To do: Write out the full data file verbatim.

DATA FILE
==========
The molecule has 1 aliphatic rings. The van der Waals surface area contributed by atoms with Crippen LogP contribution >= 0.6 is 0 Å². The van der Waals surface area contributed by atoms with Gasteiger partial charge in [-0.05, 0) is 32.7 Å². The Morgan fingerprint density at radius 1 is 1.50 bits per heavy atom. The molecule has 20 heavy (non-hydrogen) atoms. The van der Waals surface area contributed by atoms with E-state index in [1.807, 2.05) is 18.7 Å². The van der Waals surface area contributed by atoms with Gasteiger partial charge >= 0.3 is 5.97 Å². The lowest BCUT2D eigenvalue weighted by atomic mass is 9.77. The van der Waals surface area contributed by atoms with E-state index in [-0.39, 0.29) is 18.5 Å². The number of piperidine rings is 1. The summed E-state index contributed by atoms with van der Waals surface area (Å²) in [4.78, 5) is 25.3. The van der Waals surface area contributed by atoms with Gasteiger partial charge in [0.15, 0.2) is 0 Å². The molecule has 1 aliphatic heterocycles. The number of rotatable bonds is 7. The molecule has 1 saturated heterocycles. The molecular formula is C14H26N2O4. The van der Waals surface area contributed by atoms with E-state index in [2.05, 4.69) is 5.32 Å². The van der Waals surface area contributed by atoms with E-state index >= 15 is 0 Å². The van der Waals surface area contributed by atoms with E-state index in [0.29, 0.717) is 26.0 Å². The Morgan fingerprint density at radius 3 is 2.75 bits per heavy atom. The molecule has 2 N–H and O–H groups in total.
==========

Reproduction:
The molecule has 1 aliphatic rings. The van der Waals surface area contributed by atoms with Crippen LogP contribution >= 0.6 is 0 Å². The van der Waals surface area contributed by atoms with Gasteiger partial charge in [-0.05, 0) is 32.7 Å². The Morgan fingerprint density at radius 1 is 1.50 bits per heavy atom. The molecule has 20 heavy (non-hydrogen) atoms. The van der Waals surface area contributed by atoms with E-state index in [1.807, 2.05) is 18.7 Å². The van der Waals surface area contributed by atoms with Gasteiger partial charge >= 0.3 is 5.97 Å². The lowest BCUT2D eigenvalue weighted by atomic mass is 9.77. The van der Waals surface area contributed by atoms with E-state index in [-0.39, 0.29) is 18.5 Å². The number of piperidine rings is 1. The summed E-state index contributed by atoms with van der Waals surface area (Å²) in [4.78, 5) is 25.3. The van der Waals surface area contributed by atoms with Gasteiger partial charge in [0.15, 0.2) is 0 Å². The molecule has 1 aliphatic heterocycles. The number of rotatable bonds is 7. The molecule has 1 saturated heterocycles. The molecular formula is C14H26N2O4. The van der Waals surface area contributed by atoms with E-state index in [2.05, 4.69) is 5.32 Å². The van der Waals surface area contributed by atoms with E-state index >= 15 is 0 Å². The van der Waals surface area contributed by atoms with E-state index in [0.29, 0.717) is 26.0 Å². The Morgan fingerprint density at radius 3 is 2.75 bits per heavy atom. The molecule has 2 N–H and O–H groups in total.